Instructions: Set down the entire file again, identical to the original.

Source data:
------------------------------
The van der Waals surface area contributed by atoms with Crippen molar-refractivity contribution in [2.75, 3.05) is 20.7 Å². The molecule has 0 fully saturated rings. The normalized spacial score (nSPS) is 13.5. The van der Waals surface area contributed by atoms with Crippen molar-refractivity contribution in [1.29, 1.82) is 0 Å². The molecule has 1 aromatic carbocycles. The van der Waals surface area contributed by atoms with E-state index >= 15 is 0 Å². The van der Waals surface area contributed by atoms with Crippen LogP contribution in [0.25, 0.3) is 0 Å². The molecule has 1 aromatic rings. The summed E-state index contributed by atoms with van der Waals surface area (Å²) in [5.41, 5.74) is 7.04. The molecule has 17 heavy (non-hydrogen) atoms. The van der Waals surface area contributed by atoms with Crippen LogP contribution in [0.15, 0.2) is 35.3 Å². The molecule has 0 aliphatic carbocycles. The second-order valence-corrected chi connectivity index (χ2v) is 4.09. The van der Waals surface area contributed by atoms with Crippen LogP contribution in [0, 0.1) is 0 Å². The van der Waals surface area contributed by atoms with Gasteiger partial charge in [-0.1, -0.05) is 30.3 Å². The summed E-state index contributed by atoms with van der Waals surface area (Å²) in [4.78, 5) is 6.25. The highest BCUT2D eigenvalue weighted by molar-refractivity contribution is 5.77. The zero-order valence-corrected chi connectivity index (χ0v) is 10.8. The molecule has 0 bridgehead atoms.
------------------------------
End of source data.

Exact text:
The van der Waals surface area contributed by atoms with Crippen molar-refractivity contribution in [2.75, 3.05) is 20.7 Å². The molecule has 0 fully saturated rings. The normalized spacial score (nSPS) is 13.5. The van der Waals surface area contributed by atoms with Crippen molar-refractivity contribution in [1.29, 1.82) is 0 Å². The molecule has 1 aromatic carbocycles. The van der Waals surface area contributed by atoms with E-state index >= 15 is 0 Å². The van der Waals surface area contributed by atoms with Crippen LogP contribution in [0.25, 0.3) is 0 Å². The molecule has 1 aromatic rings. The summed E-state index contributed by atoms with van der Waals surface area (Å²) in [5.41, 5.74) is 7.04. The molecule has 17 heavy (non-hydrogen) atoms. The van der Waals surface area contributed by atoms with Crippen LogP contribution in [0.15, 0.2) is 35.3 Å². The molecule has 0 aliphatic carbocycles. The second-order valence-corrected chi connectivity index (χ2v) is 4.09. The van der Waals surface area contributed by atoms with Crippen LogP contribution in [0, 0.1) is 0 Å². The van der Waals surface area contributed by atoms with Gasteiger partial charge in [-0.1, -0.05) is 30.3 Å². The summed E-state index contributed by atoms with van der Waals surface area (Å²) in [4.78, 5) is 6.25. The highest BCUT2D eigenvalue weighted by molar-refractivity contribution is 5.77. The zero-order valence-corrected chi connectivity index (χ0v) is 10.8. The molecule has 0 bridgehead atoms.